Cyclosporin A which was approved by the US FDA in 1983 is currently the leading drug used to prevent rejection of transplanted organs. The drug acts by inhibiting the body's immune system from mobilizing its vast arsenal of natural protecting agents to reject the transplant's foreign protein. Though cyclosporin A is effective in fighting transplant rejection, it is nephrotoxic and is known to cause several undesirable side effects including kidney failure, abnormal liver function and gastrointestinal discomfort.
Newer, safer drugs exhibiting less side effects are constantly being searched for in the field.
The 23-membered tricyclo-macrolide immunosuppressant, tacrolimus, FR-900506, FK-506, ##STR4## (17-allyl-1,14-dihydroxy-12-[2'-(4"-hydroxy-3"-methoxycyclohexyl)-1'-methylvinyl]-23,25-dimethoxy-13,19,21,27-tetramethyl-11,28-dioxa-4-azatricyclo-[22.3.1.04,9 ]-octacos-18-ene-2,3,10,16-tetraone) and related compounds which were isolated and characterized by Tanaka, Kuroda, and co-workers at Fujisawa Pharmaceutical Co. in Japan, see J. Am. Chem. Soc., 1987, 109, 5031, and U.S. Pat. No. 4,894,366, issued Jan. 16, 1990) have been shown to possess exceptional immunosuppressive activity. Fujisawa United States patents (U.S. Pat. No. 4,929,611, issued May 29, 1990, U.S. Pat. No. 4,956,352, issued Sep. 11, 1990 and U.S. Pat. No. 5,110,811, issued May 5, 1992) disclose the use of FK-506-type compounds in treating resistance to organ transplantation in patients. In particular, the compound FR-90506 has been reported to be 100 times more effective than cyclosporin in the suppression of in vitro immune systems (J. Antibiotics 1987, 40, 1256). In addition, these compounds are reputed to possess topical activity in the treatment of inflammatory and hyperproliferative skin diseases and cutaneous manifestations of immunologically-mediated illnesses (EPO Pub. No. 0,315,978).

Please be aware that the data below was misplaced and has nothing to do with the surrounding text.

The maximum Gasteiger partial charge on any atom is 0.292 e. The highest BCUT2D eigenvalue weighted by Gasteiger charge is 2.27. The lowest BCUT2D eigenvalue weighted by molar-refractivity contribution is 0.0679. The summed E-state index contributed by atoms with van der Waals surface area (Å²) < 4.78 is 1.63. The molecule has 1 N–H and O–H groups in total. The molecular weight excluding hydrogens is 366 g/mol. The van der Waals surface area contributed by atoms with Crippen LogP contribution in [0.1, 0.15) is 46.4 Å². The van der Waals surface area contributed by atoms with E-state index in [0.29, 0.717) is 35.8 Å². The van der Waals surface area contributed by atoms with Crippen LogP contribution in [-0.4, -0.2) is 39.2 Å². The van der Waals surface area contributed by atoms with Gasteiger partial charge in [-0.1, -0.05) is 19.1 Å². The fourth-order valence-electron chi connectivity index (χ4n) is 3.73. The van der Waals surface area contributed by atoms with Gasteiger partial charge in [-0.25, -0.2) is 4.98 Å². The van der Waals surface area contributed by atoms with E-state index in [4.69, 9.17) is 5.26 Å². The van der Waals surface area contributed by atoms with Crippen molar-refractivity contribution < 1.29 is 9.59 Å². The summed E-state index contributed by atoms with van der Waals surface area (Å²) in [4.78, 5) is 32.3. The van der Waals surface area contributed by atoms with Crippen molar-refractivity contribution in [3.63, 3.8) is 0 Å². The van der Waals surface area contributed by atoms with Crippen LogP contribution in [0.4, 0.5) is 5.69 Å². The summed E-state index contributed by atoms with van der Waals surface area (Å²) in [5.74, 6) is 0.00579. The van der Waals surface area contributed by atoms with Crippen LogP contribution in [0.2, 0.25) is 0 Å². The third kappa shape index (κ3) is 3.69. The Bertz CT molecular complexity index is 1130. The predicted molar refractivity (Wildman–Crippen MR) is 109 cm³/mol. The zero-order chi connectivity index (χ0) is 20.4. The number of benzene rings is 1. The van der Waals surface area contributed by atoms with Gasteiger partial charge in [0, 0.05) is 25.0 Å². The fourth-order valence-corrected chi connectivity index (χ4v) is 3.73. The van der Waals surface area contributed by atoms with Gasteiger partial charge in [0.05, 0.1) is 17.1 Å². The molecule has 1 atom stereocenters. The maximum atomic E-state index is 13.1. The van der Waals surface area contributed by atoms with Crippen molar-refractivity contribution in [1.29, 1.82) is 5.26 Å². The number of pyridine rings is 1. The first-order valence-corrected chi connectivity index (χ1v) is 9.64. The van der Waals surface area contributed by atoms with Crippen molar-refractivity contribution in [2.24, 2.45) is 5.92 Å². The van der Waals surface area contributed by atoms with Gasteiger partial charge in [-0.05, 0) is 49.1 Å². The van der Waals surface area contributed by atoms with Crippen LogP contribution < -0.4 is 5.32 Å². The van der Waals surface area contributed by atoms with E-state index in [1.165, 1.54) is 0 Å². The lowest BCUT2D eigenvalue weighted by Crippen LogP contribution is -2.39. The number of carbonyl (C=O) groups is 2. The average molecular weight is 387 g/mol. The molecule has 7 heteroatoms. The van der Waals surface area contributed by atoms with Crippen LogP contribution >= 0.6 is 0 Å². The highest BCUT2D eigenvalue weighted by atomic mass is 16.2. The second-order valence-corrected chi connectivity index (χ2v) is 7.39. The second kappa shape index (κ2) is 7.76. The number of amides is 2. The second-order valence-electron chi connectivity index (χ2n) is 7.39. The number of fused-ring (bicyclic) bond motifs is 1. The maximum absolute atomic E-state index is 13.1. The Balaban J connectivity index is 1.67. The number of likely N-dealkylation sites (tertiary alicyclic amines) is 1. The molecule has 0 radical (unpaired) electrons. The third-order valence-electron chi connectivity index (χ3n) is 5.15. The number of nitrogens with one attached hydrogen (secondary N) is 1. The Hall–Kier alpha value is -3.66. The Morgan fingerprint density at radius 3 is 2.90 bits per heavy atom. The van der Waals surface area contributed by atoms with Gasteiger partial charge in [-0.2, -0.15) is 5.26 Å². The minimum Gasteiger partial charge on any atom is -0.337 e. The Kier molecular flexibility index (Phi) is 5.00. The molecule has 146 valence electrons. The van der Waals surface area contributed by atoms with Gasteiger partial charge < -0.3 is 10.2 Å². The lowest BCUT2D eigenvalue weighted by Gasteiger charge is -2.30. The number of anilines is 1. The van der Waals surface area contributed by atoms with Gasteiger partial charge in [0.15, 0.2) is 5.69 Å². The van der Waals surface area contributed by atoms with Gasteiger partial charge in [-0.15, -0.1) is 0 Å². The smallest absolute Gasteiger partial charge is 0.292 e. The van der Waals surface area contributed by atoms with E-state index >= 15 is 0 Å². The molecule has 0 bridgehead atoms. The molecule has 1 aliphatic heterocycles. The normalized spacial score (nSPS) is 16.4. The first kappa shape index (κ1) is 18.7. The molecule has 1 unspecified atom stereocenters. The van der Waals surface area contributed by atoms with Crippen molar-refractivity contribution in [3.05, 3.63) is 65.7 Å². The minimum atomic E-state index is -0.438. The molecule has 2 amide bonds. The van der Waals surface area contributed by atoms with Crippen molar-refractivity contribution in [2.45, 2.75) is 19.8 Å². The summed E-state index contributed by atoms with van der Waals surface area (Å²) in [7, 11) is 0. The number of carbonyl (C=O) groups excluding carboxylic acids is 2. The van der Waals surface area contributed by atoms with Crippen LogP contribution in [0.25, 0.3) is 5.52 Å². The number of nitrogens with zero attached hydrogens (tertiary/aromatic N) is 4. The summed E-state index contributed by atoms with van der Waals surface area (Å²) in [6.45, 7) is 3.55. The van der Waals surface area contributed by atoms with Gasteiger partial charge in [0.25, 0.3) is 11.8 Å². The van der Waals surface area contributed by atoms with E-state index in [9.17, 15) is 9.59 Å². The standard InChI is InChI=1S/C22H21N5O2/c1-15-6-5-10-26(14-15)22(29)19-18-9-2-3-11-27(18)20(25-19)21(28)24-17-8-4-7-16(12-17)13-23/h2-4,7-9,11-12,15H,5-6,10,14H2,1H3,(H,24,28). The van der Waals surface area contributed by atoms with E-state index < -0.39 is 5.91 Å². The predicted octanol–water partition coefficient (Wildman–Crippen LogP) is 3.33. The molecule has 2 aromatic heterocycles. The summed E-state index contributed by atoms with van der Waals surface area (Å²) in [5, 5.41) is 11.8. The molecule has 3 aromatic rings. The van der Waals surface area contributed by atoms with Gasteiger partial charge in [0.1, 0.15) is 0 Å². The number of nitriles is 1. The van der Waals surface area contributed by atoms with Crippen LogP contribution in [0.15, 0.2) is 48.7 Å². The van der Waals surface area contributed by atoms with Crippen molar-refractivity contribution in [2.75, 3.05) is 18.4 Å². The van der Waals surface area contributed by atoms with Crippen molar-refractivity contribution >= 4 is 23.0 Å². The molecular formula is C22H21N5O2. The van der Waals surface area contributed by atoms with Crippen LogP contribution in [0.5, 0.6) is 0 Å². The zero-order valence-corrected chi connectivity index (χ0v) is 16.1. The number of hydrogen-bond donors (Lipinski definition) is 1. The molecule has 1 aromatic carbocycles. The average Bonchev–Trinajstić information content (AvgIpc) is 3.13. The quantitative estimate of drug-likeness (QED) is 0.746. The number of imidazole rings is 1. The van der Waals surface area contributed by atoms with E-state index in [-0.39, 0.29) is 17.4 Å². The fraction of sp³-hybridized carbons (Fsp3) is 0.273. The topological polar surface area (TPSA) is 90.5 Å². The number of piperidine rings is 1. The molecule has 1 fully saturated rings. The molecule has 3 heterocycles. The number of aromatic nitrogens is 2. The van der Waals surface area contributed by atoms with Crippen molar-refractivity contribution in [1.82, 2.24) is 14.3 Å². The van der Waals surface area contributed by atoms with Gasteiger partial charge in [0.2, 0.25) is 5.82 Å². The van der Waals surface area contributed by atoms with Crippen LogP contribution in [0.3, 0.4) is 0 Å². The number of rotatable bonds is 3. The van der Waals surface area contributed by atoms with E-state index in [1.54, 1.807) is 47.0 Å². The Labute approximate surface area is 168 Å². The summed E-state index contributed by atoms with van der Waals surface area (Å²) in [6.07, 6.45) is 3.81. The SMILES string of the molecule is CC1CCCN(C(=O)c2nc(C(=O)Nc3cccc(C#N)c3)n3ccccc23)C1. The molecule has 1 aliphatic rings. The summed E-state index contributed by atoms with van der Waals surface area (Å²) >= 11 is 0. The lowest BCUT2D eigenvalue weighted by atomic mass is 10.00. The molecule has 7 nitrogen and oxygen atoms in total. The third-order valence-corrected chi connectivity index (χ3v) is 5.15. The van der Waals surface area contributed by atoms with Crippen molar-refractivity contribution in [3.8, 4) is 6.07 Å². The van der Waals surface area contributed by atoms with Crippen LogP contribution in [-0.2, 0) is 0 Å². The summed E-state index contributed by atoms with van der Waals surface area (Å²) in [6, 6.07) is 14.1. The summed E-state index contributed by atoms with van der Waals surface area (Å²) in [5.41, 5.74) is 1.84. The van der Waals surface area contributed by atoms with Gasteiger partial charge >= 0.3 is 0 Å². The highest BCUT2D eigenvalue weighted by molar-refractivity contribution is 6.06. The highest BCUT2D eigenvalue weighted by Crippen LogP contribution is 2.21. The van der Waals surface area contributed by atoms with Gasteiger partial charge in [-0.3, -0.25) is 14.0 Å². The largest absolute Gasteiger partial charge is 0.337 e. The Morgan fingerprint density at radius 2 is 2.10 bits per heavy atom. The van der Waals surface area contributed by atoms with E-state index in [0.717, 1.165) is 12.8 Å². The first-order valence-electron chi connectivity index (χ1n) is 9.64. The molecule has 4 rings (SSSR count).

The compound FK-506 and related compounds further have been suggested to be useful in the treatment of obstructive airways disease, particularly asthma (PCT Publication WO 90/14826), male pattern alopecia or alopecia senilis (EPO Publication No. 0,423,714), rheumatoid arthritis (C. Arita, et al., Clincial exp. Immunol., 1990, 82, 456-461; N. Inamura, et al., Clin. Immunol, Immunolpathol. 1988, 46, 82-90), recent-onset diabetes (N. Murase, et al., Diabetes, 1990, 39, 1584-86; N. Murase, et al., Lancet, 1990, 336, 373-74), posterior uveitis (H. Kawashima, Invest. Ophthalmol. Vis. Sci., 1988, 29, 1265-71 ), hepatic injury associated with ischemia (M. Sakr, et al., Life Sci., 1990, 47, 687-91 ) allergic encephalomyelitis (K, Deguchi, et al., Brain Nerve, 1990, 42, 391-97), glomerulo-nephritis (J. McCauley, et al., Lancet, 1990, 335,674), systemic lupus erythematosus (K. Takabayashi, et al., Clin. Immunol, Immunopathol., 1989, 51, 110-117) multidrug resistance (M. Naito, et al., Cancer Chemother. Pharmacol., 1992, 29, 195-200), inflammation of mucosa and blood vessels (PCT Publication WO 92/17754), cytomegalovirus infection (UK Publication GB 2,247,620A), and idiopathic thrombocytophenic purpura and Basedow's disease (PCT Publication WO 91/19495).
The compound (I) of this invention is: ##STR5## or a pharmaceutically acceptable salt thereof.
The compound of the present invention is prepared by fermentation of the microorganism Streptomyces sp. (MA 6960) ATCC No. 55387 in the presence of the substrate compound (II) ##STR6## under submerged aerobic conditions at an appropriate temperature in an aqueous carbohydrate medium comprising assimilable sources of nitrogen and carbon and isolation of the resulting biotransformation products, compounds (I) in a conventional manner. The fermentation is conducted at a pH of about 7 for a sufficient time to selectively monodemethylate compound (II) (i.e. remove the methyl group from the C-13 methoxyl group) and cause a rearrangement of the six-membered pyranyl ring to a five-membered furanyl ring with the freeing of the hydroxyl group at C-14.